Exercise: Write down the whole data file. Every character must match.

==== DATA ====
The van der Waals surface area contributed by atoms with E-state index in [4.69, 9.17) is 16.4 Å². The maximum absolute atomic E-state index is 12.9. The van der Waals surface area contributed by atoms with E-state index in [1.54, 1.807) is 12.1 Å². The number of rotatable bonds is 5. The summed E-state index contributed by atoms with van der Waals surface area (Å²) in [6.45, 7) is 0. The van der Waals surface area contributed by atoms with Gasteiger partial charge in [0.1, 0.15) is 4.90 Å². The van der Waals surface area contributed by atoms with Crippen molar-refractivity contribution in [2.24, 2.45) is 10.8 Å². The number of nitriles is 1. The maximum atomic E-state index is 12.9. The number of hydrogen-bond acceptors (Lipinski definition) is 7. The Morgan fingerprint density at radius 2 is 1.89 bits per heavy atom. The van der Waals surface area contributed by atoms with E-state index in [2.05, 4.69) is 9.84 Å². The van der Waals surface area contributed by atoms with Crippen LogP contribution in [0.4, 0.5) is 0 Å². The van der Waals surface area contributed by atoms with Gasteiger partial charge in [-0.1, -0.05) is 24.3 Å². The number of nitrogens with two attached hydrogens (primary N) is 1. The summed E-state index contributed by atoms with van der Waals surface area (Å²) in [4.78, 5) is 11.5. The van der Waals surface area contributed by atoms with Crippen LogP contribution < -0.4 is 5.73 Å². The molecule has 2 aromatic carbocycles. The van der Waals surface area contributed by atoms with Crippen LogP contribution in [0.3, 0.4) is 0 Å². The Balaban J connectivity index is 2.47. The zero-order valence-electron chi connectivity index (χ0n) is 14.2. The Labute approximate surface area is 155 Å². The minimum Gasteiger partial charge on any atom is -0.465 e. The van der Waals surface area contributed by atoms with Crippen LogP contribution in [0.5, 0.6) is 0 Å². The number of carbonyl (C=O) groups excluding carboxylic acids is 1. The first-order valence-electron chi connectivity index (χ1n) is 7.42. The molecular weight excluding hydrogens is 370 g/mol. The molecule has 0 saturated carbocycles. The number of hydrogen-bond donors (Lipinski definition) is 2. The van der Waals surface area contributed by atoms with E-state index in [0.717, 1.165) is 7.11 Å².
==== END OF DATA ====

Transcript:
The van der Waals surface area contributed by atoms with E-state index in [4.69, 9.17) is 16.4 Å². The maximum absolute atomic E-state index is 12.9. The van der Waals surface area contributed by atoms with E-state index in [1.54, 1.807) is 12.1 Å². The number of rotatable bonds is 5. The summed E-state index contributed by atoms with van der Waals surface area (Å²) in [6.45, 7) is 0. The van der Waals surface area contributed by atoms with Gasteiger partial charge in [0.1, 0.15) is 4.90 Å². The van der Waals surface area contributed by atoms with Crippen molar-refractivity contribution in [2.24, 2.45) is 10.8 Å². The number of nitriles is 1. The maximum atomic E-state index is 12.9. The number of hydrogen-bond acceptors (Lipinski definition) is 7. The Morgan fingerprint density at radius 2 is 1.89 bits per heavy atom. The van der Waals surface area contributed by atoms with E-state index in [2.05, 4.69) is 9.84 Å². The van der Waals surface area contributed by atoms with Crippen LogP contribution in [0.4, 0.5) is 0 Å². The van der Waals surface area contributed by atoms with Gasteiger partial charge in [-0.1, -0.05) is 24.3 Å². The number of nitrogens with two attached hydrogens (primary N) is 1. The summed E-state index contributed by atoms with van der Waals surface area (Å²) in [4.78, 5) is 11.5. The van der Waals surface area contributed by atoms with Crippen LogP contribution < -0.4 is 5.73 Å². The molecule has 2 aromatic carbocycles. The van der Waals surface area contributed by atoms with Crippen LogP contribution in [0.3, 0.4) is 0 Å². The Balaban J connectivity index is 2.47. The zero-order valence-electron chi connectivity index (χ0n) is 14.2. The Labute approximate surface area is 155 Å². The minimum Gasteiger partial charge on any atom is -0.465 e. The van der Waals surface area contributed by atoms with Crippen LogP contribution in [0.5, 0.6) is 0 Å². The number of carbonyl (C=O) groups excluding carboxylic acids is 1. The first-order valence-electron chi connectivity index (χ1n) is 7.42. The molecular weight excluding hydrogens is 370 g/mol. The molecule has 0 saturated carbocycles. The number of hydrogen-bond donors (Lipinski definition) is 2. The van der Waals surface area contributed by atoms with E-state index in [0.717, 1.165) is 7.11 Å².